Did you know that the Tenth Amendment Center has an online feedback forum where you can ask questions and make comments or suggestions? We occasionally run into questions that are so good, we need to share them.A TAC member writes:

“In my efforts to promote the importance of nullification and state sovereignty, i’m often confronted with arguments stating that the Civil War drastically changed the implications of the Tenth Amendment, and thereby renders nullification as an nonviable solution to the problems we face with the federal government. I was hoping you might be able to provide some insight on how the Civil War changed state sovereignty so I will be better prepared to debate for the cause of nullifying unconstitutional federal laws.”

This is a great question, and one that all of us have probably encountered at one point.

THE RESPONSE

The short answer to this question is that the Civil War had no effect on state sovereignty and nullification, at least not legally. Some people may point to the Fourteenth Amendment as evidence that the federal government acquired expansive new powers over the states, but that argument doesn’t hold weight when scrutinized closely.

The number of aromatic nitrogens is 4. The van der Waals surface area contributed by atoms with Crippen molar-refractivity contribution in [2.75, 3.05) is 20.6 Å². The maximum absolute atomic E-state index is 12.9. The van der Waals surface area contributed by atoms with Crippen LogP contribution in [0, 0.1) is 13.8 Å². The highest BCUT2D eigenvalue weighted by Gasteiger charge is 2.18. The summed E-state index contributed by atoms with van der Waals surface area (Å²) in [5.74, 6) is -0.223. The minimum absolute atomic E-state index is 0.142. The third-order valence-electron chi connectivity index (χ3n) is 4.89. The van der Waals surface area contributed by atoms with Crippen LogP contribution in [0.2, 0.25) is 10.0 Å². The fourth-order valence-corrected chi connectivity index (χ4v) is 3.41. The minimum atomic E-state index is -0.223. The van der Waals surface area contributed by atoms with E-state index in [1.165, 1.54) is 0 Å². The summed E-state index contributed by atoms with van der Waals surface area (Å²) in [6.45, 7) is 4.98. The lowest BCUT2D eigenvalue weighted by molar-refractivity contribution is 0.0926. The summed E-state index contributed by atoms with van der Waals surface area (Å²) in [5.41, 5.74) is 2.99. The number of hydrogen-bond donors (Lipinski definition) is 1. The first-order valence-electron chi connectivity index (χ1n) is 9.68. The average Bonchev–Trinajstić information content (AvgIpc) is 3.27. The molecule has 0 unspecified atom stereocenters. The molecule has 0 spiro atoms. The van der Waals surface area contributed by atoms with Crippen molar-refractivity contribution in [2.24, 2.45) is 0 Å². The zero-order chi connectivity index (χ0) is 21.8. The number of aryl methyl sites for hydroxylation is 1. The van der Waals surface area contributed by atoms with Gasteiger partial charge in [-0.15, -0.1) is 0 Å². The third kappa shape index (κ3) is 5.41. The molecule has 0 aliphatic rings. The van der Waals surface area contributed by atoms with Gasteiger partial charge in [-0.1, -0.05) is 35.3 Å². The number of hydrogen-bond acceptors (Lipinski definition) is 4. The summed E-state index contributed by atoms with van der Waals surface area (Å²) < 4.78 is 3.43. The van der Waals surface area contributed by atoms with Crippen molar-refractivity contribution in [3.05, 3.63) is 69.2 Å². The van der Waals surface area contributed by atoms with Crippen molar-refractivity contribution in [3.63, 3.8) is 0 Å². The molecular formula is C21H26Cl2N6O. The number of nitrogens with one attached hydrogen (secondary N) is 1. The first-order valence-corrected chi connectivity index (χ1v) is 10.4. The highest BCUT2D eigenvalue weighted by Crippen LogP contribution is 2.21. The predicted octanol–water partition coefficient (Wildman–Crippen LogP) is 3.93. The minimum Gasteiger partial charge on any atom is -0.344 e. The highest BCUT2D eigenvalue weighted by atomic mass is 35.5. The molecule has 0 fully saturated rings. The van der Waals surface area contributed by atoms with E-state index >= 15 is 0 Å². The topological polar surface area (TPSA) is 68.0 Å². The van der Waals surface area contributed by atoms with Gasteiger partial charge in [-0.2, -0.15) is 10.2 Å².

For more information on this argument and its rebuttal, please see these links:

http://tenthamendmentcenter.com/2009/11/24/kevin-gutzman-freedom-vs-the-courts/
http://tenthamendmentcenter.com/2012/12/30/privileges-and-immunities-an-overview-of-the-14th/

Although the constitutional relationship between the state and federal governments didn’t change after the Civil War, the political environment had. First, the federal government had proven that it had the ability to militarily force states to comply with its edicts. Secondly, the country was divided geographically and along political party lines. Republicans in the north largely supported the federal government and made themselves willingly subservient to it. Southerners had just been defeated, so they were in no position to fight centralization – and given the behavior of their government during the war, there are serious doubts that they would have.

Even with this being the case, the constitutional ramifications of the Tenth Amendment hadn’t changed. It remains as viable a moral and constitutional solution to the problem of oppressive centralized power as it was in the days of Jefferson.

RIGHTS ARE INHERENT

Military might doesn’t alter natural rights. Neither does it change constitutional protections of those rights. Those who would interpret the Civil War, which is an incredibly complicated period in American history, as simply a repudiation of centuries-old political philosophies either have an ax to grind or don’t know what they’re talking about.

If you have a question you would like to ask, please go to ask.tenthamendmentcenter.com.


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Small things grow great by concord...

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